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Civil asset forfeiture laws allow the police to seize property without due process and with little oversight. With a formula like that, what could possibly go wrong?
In Morristown, Tennessee, police seized cars and demanded cash, which a police sergeant allegedly kept for himself — $6,000 in all, a state Comptroller’s report says. Why Morristown officers seized the cars in the first place is unclear.
Tennessee Department of Safety ordered now former police Sgt. Michael Hurt to return those vehicles to the original owners, according to state Comptroller Justin Wilson’s report, released Wednesday. Hurt abused his authority, the report says.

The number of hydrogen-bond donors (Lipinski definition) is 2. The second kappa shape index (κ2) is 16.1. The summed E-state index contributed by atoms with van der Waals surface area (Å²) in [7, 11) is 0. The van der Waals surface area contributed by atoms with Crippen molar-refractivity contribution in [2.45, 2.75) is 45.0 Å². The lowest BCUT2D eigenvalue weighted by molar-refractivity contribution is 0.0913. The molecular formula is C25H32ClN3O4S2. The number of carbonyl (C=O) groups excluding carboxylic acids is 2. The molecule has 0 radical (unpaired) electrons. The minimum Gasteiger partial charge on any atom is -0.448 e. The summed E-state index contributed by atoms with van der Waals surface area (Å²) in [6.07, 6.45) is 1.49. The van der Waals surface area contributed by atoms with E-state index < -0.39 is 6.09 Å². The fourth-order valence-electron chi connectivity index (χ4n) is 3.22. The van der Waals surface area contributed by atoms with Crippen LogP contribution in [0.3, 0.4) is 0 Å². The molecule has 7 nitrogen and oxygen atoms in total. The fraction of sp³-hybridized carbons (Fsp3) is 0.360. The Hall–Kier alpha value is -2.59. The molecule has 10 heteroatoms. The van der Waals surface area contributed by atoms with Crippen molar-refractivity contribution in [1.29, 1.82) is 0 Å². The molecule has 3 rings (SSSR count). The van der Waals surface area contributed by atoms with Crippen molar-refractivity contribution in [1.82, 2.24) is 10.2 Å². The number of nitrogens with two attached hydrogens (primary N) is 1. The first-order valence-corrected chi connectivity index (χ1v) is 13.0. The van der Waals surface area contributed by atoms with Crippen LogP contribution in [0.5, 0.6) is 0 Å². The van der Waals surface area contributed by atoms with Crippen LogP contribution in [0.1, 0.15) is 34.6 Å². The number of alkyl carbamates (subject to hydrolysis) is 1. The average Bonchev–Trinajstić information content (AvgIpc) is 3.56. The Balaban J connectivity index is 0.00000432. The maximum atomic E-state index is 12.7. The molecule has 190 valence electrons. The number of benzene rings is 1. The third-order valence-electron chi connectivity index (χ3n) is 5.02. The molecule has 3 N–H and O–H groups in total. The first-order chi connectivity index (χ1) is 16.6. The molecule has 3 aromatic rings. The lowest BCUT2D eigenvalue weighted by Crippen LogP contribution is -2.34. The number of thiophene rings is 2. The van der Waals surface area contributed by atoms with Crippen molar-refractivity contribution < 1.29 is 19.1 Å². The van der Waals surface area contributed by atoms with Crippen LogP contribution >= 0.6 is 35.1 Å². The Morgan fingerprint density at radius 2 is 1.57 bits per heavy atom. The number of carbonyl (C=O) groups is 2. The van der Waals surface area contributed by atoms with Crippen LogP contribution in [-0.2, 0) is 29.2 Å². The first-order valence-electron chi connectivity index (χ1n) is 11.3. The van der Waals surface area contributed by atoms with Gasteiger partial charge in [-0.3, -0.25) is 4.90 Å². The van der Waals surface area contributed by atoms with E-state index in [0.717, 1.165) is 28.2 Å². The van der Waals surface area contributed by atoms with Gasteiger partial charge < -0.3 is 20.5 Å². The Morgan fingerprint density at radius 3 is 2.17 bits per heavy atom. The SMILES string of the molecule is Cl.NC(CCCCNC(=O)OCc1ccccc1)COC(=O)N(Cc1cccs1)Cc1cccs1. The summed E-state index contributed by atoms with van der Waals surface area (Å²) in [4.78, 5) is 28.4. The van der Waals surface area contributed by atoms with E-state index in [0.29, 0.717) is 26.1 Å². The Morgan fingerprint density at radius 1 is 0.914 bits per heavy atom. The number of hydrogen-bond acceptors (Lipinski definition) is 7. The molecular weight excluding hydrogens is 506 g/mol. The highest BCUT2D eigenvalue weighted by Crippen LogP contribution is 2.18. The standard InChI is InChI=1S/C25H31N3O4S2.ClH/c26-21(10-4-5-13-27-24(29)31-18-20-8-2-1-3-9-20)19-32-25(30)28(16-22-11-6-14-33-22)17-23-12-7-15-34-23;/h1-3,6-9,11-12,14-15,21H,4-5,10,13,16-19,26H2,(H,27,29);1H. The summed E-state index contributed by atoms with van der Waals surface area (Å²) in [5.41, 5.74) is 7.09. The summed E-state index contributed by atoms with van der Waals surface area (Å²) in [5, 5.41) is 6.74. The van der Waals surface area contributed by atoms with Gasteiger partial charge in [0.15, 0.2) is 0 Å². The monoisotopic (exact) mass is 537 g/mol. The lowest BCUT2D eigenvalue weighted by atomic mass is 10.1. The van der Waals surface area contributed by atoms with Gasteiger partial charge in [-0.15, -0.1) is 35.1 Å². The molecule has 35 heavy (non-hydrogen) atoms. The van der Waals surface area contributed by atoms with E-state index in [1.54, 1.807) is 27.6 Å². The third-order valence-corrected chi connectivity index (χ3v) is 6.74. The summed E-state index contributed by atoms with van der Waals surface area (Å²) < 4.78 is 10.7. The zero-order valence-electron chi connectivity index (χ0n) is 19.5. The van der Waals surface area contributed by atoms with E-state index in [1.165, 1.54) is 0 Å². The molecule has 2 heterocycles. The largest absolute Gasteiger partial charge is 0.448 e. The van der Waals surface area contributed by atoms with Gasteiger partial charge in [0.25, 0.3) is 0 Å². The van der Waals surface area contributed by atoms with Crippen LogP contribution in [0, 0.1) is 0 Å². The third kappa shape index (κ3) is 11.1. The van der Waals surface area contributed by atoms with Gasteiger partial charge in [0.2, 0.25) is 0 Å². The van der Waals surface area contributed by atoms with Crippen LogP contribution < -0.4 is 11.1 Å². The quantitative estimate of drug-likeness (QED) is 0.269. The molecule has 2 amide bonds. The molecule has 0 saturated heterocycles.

“Frequently, vehicle owners were required to pay the department a cash settlement as well as towing and storage fees. These payments were collected by Sgt. Hurt,” the report said.
Hurt, the report went on, “altered records, failed to record or receipt the majority of the cash and made a false entry in police department records in an apparent attempt to conceal his activities.”
There have been countless instances of civil asset forfeiture gone awry in the news recently, but the abuses of the system are nothing new. The time for civil asset forfeiture reform is now, because the principle of “innocent until proven guilty” matters.